Max: Ian McKellen in the first X-Men is totally classic, very dour Magneto. X2 Magneto is Anti-Human Weekend Dad just riffing constantly to a mostly silent Mystique. “What are you going to do, scratch it with your claws? *eyeroll*.” I think my favorite scene is Magneto’s callous mask slipping in the plastic prison when Charles figures out Stryker knows about his school. McKellen’s such a top caliber actor, and his shift from smugness into haunted remorse into RAGE is so powerful.
Kayleigh: Mystique may be the secret MVP of X2. While the previous film did not ask anything more of her than being blue and naked, she has a lot of fun moments here, like flipping off the guards as she slides away, or the transformation from “Grace” to “Mystique” that lets Rebecca Romijn play with body language and a cheesy Southern gal accent. Plus she gets the fucking mic drop of a line, “Because we shouldn’t have to.”
Max: She and Magneto are mean high schoolers smoking cigarettes while the X-Men try to save the day. Rewatching this movie, the Jean/Cyclops/Logan plotline here is very weird. The X-Men movies’ treatment of Scott Summers as a bungling idiot is so egregious it loops back into being really funny? Here’s what Cyclops does in this movie: fights with Wolverine, pushes Professor X’s wheelchair, loses a fight, gets brainwashed, loses another fight, accidentally destroys a dam and dooms his girlfriend to a lake death.
Kayleigh: Poor James Marsden and his ugly crying. X2’s biggest problem is that it’s way overstuffed with new characters and subplots, leaving several characters from the first movie with nothing to do. (Notice how we haven’t talked at all about Rogue or Storm yet? Yeah.) Sweeping Cyclops aside for most of the movie really defangs the love triangle. The movie asks us to believe in Jean and Scott’s all-encompassing love, but does nothing to work for it. Jean rescuing her brainwashed, damsel-fied love interest is a nice gender reversal of how these plotlines usually go, though.
Max: The non-Wolverine X-Men really take a back seat to Rogue, Iceman and Pyro, who are like a youthful mirror to the Xavier/Magneto ideological debate. Shawn Ashmore is mostly here to look soulful and vaguely Canadian, but the scene in which he returns home and “comes out” as a mutant is definitely a much better version of the worst scene of Avengers: Age of Ultron.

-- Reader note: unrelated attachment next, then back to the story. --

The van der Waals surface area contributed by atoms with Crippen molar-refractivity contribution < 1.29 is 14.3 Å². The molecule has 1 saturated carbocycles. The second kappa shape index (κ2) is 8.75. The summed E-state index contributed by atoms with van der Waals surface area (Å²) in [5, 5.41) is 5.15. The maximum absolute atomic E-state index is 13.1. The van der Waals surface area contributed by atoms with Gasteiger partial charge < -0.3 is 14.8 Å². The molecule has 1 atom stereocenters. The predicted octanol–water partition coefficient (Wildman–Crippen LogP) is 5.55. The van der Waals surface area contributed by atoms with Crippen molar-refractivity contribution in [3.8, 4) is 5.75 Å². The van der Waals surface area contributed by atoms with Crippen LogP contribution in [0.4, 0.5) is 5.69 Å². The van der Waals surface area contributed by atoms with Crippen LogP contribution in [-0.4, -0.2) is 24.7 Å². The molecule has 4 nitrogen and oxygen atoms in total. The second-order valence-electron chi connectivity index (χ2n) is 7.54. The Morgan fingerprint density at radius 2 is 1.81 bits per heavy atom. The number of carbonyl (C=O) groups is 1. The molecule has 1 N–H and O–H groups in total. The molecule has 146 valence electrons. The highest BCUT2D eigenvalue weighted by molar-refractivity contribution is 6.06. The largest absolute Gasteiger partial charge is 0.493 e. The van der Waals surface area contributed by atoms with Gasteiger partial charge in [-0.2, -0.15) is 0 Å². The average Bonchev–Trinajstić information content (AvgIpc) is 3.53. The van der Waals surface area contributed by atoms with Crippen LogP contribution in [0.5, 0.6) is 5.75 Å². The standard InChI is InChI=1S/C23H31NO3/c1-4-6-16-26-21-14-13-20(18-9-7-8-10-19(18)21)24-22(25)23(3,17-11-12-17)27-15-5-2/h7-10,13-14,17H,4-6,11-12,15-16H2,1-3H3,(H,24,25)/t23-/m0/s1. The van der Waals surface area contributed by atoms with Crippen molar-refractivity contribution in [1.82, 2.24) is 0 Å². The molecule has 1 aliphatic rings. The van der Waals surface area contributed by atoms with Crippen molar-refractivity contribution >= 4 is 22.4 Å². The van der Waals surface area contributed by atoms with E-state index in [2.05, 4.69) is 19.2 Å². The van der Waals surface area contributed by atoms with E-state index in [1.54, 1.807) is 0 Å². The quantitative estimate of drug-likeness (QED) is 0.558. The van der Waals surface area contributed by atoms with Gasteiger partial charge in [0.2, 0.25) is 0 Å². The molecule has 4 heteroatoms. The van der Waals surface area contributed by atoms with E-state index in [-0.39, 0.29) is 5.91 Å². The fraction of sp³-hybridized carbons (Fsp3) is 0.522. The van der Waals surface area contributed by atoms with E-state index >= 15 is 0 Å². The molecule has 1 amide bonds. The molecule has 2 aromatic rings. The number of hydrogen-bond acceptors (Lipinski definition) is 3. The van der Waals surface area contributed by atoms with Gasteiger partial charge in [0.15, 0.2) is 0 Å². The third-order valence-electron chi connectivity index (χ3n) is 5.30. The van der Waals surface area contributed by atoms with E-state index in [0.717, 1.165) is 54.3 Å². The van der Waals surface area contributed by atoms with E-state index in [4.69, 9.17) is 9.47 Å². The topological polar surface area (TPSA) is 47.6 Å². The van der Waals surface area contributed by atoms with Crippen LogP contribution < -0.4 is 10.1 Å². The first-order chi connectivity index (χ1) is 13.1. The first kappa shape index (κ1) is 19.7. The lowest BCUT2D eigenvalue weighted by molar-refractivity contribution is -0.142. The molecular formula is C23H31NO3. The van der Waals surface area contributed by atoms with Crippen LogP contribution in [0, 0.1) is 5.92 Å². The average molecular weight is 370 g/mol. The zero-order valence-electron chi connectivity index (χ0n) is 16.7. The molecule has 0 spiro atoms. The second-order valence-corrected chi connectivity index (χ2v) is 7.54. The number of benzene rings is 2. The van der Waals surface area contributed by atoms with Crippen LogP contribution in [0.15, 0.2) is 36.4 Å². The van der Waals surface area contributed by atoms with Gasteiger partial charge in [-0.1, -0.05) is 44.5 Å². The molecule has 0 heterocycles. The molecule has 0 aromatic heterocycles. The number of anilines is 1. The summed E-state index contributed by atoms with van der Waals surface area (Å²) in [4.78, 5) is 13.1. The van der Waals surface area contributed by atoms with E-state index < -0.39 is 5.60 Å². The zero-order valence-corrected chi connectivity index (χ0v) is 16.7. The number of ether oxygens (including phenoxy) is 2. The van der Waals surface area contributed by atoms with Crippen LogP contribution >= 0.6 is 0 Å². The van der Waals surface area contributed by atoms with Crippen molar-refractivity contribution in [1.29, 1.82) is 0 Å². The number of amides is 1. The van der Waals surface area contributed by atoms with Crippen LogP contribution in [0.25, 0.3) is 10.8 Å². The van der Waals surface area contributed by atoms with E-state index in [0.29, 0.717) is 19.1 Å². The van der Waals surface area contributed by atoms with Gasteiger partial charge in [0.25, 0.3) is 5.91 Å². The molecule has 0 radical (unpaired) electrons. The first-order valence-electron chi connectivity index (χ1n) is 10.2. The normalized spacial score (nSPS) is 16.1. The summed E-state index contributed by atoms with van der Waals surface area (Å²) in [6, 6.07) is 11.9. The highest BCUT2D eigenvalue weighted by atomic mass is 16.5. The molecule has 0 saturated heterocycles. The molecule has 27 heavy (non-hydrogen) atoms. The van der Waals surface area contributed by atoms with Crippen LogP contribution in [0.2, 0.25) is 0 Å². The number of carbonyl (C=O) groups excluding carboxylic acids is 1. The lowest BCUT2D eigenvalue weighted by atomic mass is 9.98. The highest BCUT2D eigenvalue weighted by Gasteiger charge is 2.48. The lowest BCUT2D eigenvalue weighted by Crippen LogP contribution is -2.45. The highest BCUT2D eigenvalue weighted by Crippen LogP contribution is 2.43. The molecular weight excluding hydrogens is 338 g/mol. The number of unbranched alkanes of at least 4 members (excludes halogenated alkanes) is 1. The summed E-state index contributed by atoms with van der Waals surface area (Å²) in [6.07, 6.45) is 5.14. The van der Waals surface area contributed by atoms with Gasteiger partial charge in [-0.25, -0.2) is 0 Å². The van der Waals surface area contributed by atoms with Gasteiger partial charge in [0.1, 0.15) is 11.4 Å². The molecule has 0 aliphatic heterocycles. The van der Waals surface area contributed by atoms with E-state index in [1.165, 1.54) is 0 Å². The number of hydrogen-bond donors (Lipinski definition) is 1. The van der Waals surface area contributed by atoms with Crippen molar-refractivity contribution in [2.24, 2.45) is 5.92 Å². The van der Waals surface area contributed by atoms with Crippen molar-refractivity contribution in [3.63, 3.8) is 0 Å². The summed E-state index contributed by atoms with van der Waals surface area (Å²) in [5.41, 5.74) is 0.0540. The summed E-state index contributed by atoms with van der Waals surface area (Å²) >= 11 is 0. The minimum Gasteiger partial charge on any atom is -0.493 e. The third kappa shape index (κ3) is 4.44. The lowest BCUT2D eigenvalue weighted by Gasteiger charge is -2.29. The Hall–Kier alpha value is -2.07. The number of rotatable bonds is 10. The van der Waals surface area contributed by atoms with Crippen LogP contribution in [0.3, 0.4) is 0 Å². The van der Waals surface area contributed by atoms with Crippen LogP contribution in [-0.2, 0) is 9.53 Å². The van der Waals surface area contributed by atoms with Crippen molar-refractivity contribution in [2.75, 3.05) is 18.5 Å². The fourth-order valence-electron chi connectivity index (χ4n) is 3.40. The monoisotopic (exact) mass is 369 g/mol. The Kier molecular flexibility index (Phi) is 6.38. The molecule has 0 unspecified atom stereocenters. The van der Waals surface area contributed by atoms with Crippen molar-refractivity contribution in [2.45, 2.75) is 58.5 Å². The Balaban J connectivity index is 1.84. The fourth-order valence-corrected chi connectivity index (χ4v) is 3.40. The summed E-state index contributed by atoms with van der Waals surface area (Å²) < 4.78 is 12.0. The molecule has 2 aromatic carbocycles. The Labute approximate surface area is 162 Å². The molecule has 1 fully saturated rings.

Kayleigh: Iceman’s coming out scene is fascinating to watch now that comic Iceman has come out as gay. There’s been some genuine criticism made at how these movies handle the “mutant metaphor” for diversity, yes. But a gay director putting an explicit “coming out” scene in his superhero movie (it even made it into the trailer!) and presenting Iceman’s relationship with his family as a complicated, painful thing with no clear resolution feels very real and powerful—especially for a superhero movie made in 2003, and especially since even the MCU hasn’t included a major queer character in any of its films yet.
Max: Singer’s really the first person to push mutant as gay metaphor and it works so well here, at least in part because uhhhh there’s only one black person in this entire movie and she barely does anything. Beyond the really obvious stuff like Bobby’s scene with his parents, there’s other cool gay iconography like in how Alan Cumming’s outfit as Nightcrawler is basically “superhero Jobriath.”
Kayleigh: Let’s talk about Deathstrike, who is kind of the ur example of the X-Men movies stripping female characters of their backstories and agencies, as well as the movies just not being very good at handling characters of color. In the comics, Yuriko (Kelly Hu) has her own personal connections to the Weapon X program and her own reasons for wanting revenge on Wolverine, but here she’s a badass-looking but ultimately silent henchman. Wolverine killing Deathstrike when she’s just another one of Stryker’s innocent victims is harsh. I like to imagine that her healing factor kicked in and she eventually swam out of Alkali Lake okay.
Max: Yeah it’s a bummer that Deathstrike doesn’t ever get any kind of real character, she’s just a robot that Wolverine fights. On the other hand, Jackman’s “… holy shit” when she unveils her finger claws is such a killer laugh line. BUT DEATHSTRIKE ISN’T THE ONLY WOMAN TO DIE IN THIS FILM, as poor Jean Grey sacrifices herself to save the team in a scene that is in no way reminiscent of Spock’s death in TWOK.
Kayleigh: Again, there’s so much going on in this movie that Jean’s sudden power surges aren’t given the focus they deserve, so her seemingly fatalistic decision to die comes out of nowhere. Famke Janssen gives the limited material all that she has, and at least the film understands that the Phoenix needs to be born out of Jean’s love for her friends and her willingness to sacrifice herself for them. But the film ends on an optimistic note, with that final shot of a Phoenix raptor under Alkali Lake. I howled in the theater when I saw this—Phoenix! The Phoenix Saga was happening!! But little did I know…
Max: If you didn’t know about Jean being Phoenix in the comics, I feel like you’d just assume Jean was rescued by a pod of psychic dolphins or the Batman logo. It’s still pretty great though.
Kayleigh: And so ends the last Bryan Singer X-Men movie for 11 years. I wonder how that bright young fellow Brett Ratner will do. But before we (sigh) make our Last Stand with the X-Men, look for part 2 of our X2 coverage, where Max and I will talk about the classic graphic novel X-Men: God Loves, Man Kills.